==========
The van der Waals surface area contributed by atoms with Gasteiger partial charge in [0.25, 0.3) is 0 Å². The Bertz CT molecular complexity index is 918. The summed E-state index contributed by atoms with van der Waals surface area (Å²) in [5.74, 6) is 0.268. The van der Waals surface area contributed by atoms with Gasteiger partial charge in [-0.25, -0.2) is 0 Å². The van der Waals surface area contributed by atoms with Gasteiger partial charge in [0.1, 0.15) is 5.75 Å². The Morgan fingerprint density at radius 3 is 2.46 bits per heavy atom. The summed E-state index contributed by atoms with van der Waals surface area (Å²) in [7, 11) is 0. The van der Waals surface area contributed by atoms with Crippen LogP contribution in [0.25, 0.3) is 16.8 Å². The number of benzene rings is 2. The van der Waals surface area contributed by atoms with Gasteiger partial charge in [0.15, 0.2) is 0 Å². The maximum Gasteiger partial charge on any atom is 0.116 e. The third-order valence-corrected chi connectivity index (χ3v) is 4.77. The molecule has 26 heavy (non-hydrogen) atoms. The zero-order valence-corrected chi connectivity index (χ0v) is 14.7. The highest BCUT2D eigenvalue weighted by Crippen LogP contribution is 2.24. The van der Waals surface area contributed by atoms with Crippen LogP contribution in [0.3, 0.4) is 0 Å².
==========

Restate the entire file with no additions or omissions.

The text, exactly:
The van der Waals surface area contributed by atoms with Gasteiger partial charge in [0.25, 0.3) is 0 Å². The Bertz CT molecular complexity index is 918. The summed E-state index contributed by atoms with van der Waals surface area (Å²) in [5.74, 6) is 0.268. The van der Waals surface area contributed by atoms with Gasteiger partial charge in [-0.25, -0.2) is 0 Å². The van der Waals surface area contributed by atoms with Gasteiger partial charge in [0.1, 0.15) is 5.75 Å². The Morgan fingerprint density at radius 3 is 2.46 bits per heavy atom. The summed E-state index contributed by atoms with van der Waals surface area (Å²) in [7, 11) is 0. The van der Waals surface area contributed by atoms with Crippen LogP contribution in [0.25, 0.3) is 16.8 Å². The number of benzene rings is 2. The van der Waals surface area contributed by atoms with Gasteiger partial charge in [0.15, 0.2) is 0 Å². The maximum Gasteiger partial charge on any atom is 0.116 e. The third-order valence-corrected chi connectivity index (χ3v) is 4.77. The molecule has 26 heavy (non-hydrogen) atoms. The zero-order valence-corrected chi connectivity index (χ0v) is 14.7. The highest BCUT2D eigenvalue weighted by Crippen LogP contribution is 2.24. The van der Waals surface area contributed by atoms with Crippen LogP contribution in [0.3, 0.4) is 0 Å².